The Federal Court found yesterday that corporations trading as SoleNet and Sure Telecom (the Harrison Companies) engaged in unconscionable conduct in connection with the supply of telecommunications services.
The Court found that between 2013 and 2015, the Harrison Companies were restructured in part to avoid regulatory sanctions and unpaid debts to regulators. As part of this process, customers were transferred from one Harrison Company to another without their knowledge or informed consent, and were then subject to unjustified demands for payment of early termination or cancellation fees, when there was no legitimate contractual basis for the Harrison Company that was seeking the payment to demand payment.
The Court also found the sole director of the Harrison Companies, Mr James Lee Harrison, was involved in the unconscionable conduct. In making this finding, Justice Moshinsky stated “I do not think there is any doubt that Mr Harrison was well aware of each of the elements of the system of conduct or pattern of behaviour… He was aware that the transfers involved, at best, a lack of transparency or, at worst, trickery or deception, vis-à-vis customers.”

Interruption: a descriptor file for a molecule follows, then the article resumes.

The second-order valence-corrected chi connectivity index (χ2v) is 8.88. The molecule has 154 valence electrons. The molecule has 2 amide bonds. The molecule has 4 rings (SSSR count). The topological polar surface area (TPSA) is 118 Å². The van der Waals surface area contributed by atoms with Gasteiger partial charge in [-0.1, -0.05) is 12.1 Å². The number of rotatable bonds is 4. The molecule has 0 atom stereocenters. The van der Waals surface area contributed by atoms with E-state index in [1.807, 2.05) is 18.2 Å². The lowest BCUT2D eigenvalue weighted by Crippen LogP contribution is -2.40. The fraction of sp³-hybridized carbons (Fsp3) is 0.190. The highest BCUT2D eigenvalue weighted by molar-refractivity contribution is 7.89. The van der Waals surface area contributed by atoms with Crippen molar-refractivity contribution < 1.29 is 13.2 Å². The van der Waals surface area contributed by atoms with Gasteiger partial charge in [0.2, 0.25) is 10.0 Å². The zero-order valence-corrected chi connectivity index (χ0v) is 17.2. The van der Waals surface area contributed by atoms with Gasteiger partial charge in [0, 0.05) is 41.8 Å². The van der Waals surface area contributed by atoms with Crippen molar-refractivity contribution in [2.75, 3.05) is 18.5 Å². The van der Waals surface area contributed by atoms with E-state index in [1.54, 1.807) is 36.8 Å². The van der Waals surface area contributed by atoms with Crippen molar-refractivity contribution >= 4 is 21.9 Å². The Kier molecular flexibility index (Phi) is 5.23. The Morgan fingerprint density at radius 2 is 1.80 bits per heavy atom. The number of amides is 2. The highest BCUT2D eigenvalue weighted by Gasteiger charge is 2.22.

“This outcome sends a clear message to companies and directors that they cannot avoid their obligations under the Australian Consumer Law by corporate restructures which involve transferring customers without their consent,” ACCC Chairman Rod Sims said.
The Court also found that in the cases of four of the six customers who gave evidence in the proceeding, the Harrison Companies engaged in undue harassment in connection with the supply of services and payment for services.
The Court has ordered the parties to file submissions on relief including penalty by 10 February 2017.
Both the TIO and the ACMA assisted the ACCC in its investigation of Mr Harrison and the Harrison Companies.
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